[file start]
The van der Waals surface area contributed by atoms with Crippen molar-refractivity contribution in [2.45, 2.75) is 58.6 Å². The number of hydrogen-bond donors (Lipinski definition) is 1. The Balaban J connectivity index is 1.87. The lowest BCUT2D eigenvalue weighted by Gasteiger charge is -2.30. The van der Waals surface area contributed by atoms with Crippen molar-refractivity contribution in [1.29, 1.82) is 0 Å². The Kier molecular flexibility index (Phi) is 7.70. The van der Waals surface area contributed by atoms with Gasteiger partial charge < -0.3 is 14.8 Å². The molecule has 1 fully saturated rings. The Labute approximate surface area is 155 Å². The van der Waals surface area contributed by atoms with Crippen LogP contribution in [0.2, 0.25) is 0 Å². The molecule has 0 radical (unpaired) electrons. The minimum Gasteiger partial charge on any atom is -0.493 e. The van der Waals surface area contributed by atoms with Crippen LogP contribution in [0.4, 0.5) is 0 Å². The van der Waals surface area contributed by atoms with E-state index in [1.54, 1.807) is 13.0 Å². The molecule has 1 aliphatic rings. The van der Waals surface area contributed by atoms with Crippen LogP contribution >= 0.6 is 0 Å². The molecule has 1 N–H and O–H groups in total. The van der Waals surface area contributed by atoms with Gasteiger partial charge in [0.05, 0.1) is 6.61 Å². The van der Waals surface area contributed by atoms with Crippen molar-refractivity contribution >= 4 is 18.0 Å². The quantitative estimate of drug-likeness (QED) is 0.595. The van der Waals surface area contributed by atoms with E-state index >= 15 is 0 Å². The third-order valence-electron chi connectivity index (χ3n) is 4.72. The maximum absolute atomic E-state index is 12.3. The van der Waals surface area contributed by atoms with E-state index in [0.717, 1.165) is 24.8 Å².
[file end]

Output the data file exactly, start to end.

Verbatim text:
The van der Waals surface area contributed by atoms with Crippen molar-refractivity contribution in [2.45, 2.75) is 58.6 Å². The number of hydrogen-bond donors (Lipinski definition) is 1. The Balaban J connectivity index is 1.87. The lowest BCUT2D eigenvalue weighted by Gasteiger charge is -2.30. The van der Waals surface area contributed by atoms with Crippen molar-refractivity contribution in [1.29, 1.82) is 0 Å². The Kier molecular flexibility index (Phi) is 7.70. The van der Waals surface area contributed by atoms with Gasteiger partial charge < -0.3 is 14.8 Å². The molecule has 1 fully saturated rings. The Labute approximate surface area is 155 Å². The van der Waals surface area contributed by atoms with Crippen LogP contribution in [0.2, 0.25) is 0 Å². The molecule has 0 radical (unpaired) electrons. The minimum Gasteiger partial charge on any atom is -0.493 e. The van der Waals surface area contributed by atoms with Crippen LogP contribution in [0.4, 0.5) is 0 Å². The van der Waals surface area contributed by atoms with E-state index in [1.54, 1.807) is 13.0 Å². The molecule has 1 aliphatic rings. The van der Waals surface area contributed by atoms with Crippen LogP contribution >= 0.6 is 0 Å². The molecule has 1 N–H and O–H groups in total. The van der Waals surface area contributed by atoms with Gasteiger partial charge in [0.05, 0.1) is 6.61 Å². The van der Waals surface area contributed by atoms with Crippen molar-refractivity contribution >= 4 is 18.0 Å². The quantitative estimate of drug-likeness (QED) is 0.595. The van der Waals surface area contributed by atoms with E-state index >= 15 is 0 Å². The third-order valence-electron chi connectivity index (χ3n) is 4.72. The maximum absolute atomic E-state index is 12.3. The van der Waals surface area contributed by atoms with E-state index in [0.717, 1.165) is 24.8 Å².